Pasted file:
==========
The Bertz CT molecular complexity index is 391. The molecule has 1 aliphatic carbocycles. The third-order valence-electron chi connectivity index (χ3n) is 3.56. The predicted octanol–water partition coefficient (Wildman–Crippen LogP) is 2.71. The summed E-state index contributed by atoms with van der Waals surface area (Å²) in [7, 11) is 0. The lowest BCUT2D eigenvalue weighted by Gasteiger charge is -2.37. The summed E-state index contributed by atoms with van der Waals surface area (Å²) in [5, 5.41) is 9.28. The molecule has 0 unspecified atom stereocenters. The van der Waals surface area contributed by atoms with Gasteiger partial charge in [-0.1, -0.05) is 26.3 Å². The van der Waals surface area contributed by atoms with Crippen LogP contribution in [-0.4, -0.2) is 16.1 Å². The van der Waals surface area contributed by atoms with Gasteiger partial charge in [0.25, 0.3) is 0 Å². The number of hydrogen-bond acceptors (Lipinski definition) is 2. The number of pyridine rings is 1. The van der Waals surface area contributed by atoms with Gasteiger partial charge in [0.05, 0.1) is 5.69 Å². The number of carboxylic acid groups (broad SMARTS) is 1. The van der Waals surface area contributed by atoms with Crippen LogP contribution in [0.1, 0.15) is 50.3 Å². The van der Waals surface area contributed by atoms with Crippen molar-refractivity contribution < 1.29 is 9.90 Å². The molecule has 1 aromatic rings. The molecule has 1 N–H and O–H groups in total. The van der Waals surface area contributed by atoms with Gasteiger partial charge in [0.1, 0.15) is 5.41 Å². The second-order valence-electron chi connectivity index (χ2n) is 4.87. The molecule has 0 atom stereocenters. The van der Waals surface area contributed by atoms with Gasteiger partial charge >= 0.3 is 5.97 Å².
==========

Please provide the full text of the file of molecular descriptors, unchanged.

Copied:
The Bertz CT molecular complexity index is 391. The molecule has 1 aliphatic carbocycles. The third-order valence-electron chi connectivity index (χ3n) is 3.56. The predicted octanol–water partition coefficient (Wildman–Crippen LogP) is 2.71. The summed E-state index contributed by atoms with van der Waals surface area (Å²) in [7, 11) is 0. The lowest BCUT2D eigenvalue weighted by Gasteiger charge is -2.37. The summed E-state index contributed by atoms with van der Waals surface area (Å²) in [5, 5.41) is 9.28. The molecule has 0 unspecified atom stereocenters. The van der Waals surface area contributed by atoms with Gasteiger partial charge in [-0.1, -0.05) is 26.3 Å². The van der Waals surface area contributed by atoms with Crippen LogP contribution in [-0.4, -0.2) is 16.1 Å². The van der Waals surface area contributed by atoms with Gasteiger partial charge in [0.25, 0.3) is 0 Å². The number of hydrogen-bond acceptors (Lipinski definition) is 2. The number of pyridine rings is 1. The van der Waals surface area contributed by atoms with Gasteiger partial charge in [0.05, 0.1) is 5.69 Å². The number of carboxylic acid groups (broad SMARTS) is 1. The van der Waals surface area contributed by atoms with Crippen LogP contribution in [0.1, 0.15) is 50.3 Å². The van der Waals surface area contributed by atoms with Crippen molar-refractivity contribution < 1.29 is 9.90 Å². The molecule has 1 aromatic rings. The molecule has 1 N–H and O–H groups in total. The van der Waals surface area contributed by atoms with Gasteiger partial charge in [0.1, 0.15) is 5.41 Å². The second-order valence-electron chi connectivity index (χ2n) is 4.87. The molecule has 0 atom stereocenters. The van der Waals surface area contributed by atoms with Gasteiger partial charge >= 0.3 is 5.97 Å².